Finally to put the whole issue of running costs – petrol versus diesel – to bed, the V90 Cross Country Pro T6 petrol AWD model costs £50,855, the D4 diesel AWD £44,405 and the D5 AWD diesel £48,205. Whichever way you count the costs, the diesels still rule the roost both in terms of lower prices, taxes and running costs so it’s hard to recommend the T6 version tested even though it’s a lovely engine to drive. The V90 Cross Country Pro in whatever engine form chosen it’s an imposing premium product and certainly more exclusive than the now commonplace SUVs.
For: Classy and desirable exterior styling, chic interior, high specification, lots of rear seat space, loads of loads space, high towing capacity, fast and responsive T6 petrol engine, very capable and safe off-road ability.
Against: More expensive to buy and run with much higher CO2 based tax costs than the turbodiesel versions, hard to recommend over the D5 AWD turbodiesel version because of those higher costs, real-life fuel economy was not close enough to the official Combined Cycle figure.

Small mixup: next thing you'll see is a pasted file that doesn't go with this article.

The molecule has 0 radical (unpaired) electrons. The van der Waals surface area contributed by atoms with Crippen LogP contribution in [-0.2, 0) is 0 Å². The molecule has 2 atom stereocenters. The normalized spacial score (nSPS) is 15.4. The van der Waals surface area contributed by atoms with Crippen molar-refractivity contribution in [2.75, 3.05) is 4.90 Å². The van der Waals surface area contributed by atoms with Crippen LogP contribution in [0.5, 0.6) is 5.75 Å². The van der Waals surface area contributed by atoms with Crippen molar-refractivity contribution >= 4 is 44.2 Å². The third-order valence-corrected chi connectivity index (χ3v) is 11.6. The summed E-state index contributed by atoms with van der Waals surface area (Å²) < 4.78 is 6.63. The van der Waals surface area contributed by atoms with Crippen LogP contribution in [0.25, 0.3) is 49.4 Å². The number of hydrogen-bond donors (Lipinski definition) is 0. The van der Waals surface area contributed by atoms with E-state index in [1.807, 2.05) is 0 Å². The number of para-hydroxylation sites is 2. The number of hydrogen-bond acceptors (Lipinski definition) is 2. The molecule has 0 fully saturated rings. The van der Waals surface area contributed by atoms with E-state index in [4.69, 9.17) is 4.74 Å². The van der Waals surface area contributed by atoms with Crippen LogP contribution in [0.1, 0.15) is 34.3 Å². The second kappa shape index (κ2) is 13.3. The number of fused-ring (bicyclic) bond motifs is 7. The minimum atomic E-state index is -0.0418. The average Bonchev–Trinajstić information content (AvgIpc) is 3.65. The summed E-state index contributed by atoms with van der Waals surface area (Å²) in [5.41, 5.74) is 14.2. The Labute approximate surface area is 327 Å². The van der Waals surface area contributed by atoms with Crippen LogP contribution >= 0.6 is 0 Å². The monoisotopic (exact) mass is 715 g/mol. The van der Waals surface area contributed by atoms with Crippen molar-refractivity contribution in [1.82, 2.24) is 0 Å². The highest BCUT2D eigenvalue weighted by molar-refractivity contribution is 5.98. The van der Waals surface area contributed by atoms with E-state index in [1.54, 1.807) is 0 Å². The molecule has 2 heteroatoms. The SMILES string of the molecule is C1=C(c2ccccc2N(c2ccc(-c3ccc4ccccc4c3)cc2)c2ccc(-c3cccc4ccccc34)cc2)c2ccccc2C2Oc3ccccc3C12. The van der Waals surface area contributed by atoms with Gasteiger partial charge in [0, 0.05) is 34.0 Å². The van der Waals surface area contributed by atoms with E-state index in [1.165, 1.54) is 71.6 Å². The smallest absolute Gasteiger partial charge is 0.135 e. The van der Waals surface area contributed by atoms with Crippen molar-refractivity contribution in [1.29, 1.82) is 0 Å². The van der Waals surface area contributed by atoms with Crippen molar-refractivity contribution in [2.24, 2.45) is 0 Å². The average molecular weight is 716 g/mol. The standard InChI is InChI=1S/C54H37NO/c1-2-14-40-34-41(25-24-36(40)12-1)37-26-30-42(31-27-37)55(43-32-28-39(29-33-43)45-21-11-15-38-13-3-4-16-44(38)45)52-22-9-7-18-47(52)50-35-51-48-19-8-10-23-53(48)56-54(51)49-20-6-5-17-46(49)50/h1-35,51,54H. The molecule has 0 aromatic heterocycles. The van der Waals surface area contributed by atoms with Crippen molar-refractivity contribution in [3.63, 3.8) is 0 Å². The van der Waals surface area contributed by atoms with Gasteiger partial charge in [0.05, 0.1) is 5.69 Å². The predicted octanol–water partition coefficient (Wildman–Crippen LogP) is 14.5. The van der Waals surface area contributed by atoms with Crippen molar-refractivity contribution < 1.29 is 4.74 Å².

Milestones and Wheels-Alive Tech. Spec. in Brief:
Volvo V90 T6 AWD Cross Country Pro Automatic estate.
Price: £50,855 (£62,305 as tested).
Engine/transmission: 2.0 litre, four cylinder, supercharged and turbocharged petrol, 310 hp, 400 Nm (295 lb.ft) of torque from 2,200 rpm, eight speed automatic with AWD. Performance: 140 mph, 0-62 mph 6.3 seconds.
Fuel consumption: Combined Cycle 36.7 mpg (28.4 mpg on test).
Emissions and taxation: CO2 177 g/km, VED First Year road tax £800 then Standard rate of £140 plus £310 annual supplement for five years as the vehicle costs over £40k, BiK company car tax 34%.
Insurance Group: 39E.
Warranty: Three years/unlimited mileage.
Dimensions/capacities: L 4,936 mm (16.19 ft), W 1,895 mm (6.22 ft), H 1,543 mm (5.06 ft), wheelbase 2,941 mm (9.65 ft), boot/load space 723 to 1,526 litres (25.53 to 53.89 cu.ft), braked towing weight 2,500 kg (5,512 lb).